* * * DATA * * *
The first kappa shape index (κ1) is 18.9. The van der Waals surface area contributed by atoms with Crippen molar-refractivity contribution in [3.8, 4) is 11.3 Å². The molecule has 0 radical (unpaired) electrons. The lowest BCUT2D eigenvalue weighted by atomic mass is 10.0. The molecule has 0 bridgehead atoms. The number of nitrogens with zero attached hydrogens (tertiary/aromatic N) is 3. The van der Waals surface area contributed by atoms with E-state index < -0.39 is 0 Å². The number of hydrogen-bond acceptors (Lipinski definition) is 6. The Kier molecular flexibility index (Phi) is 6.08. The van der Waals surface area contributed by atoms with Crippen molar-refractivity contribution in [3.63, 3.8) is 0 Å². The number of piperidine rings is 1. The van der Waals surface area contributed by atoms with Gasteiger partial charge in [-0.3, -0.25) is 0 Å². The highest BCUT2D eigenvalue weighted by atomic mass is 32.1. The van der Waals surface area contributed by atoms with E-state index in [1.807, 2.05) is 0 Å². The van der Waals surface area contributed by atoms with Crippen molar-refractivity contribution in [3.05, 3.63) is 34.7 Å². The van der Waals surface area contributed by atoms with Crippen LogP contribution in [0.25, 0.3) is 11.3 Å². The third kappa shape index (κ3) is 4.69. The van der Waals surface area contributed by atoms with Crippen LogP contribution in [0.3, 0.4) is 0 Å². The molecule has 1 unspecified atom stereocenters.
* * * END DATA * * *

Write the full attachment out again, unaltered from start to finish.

The first kappa shape index (κ1) is 18.9. The van der Waals surface area contributed by atoms with Crippen molar-refractivity contribution in [3.8, 4) is 11.3 Å². The molecule has 0 radical (unpaired) electrons. The lowest BCUT2D eigenvalue weighted by atomic mass is 10.0. The molecule has 0 bridgehead atoms. The number of nitrogens with zero attached hydrogens (tertiary/aromatic N) is 3. The van der Waals surface area contributed by atoms with E-state index < -0.39 is 0 Å². The number of hydrogen-bond acceptors (Lipinski definition) is 6. The Kier molecular flexibility index (Phi) is 6.08. The van der Waals surface area contributed by atoms with Crippen molar-refractivity contribution in [3.63, 3.8) is 0 Å². The number of piperidine rings is 1. The van der Waals surface area contributed by atoms with Gasteiger partial charge in [-0.3, -0.25) is 0 Å². The highest BCUT2D eigenvalue weighted by atomic mass is 32.1. The van der Waals surface area contributed by atoms with E-state index in [1.807, 2.05) is 0 Å². The van der Waals surface area contributed by atoms with Crippen molar-refractivity contribution in [3.05, 3.63) is 34.7 Å². The van der Waals surface area contributed by atoms with Crippen LogP contribution in [0.25, 0.3) is 11.3 Å². The third kappa shape index (κ3) is 4.69. The van der Waals surface area contributed by atoms with Crippen LogP contribution in [0.3, 0.4) is 0 Å². The molecule has 1 unspecified atom stereocenters.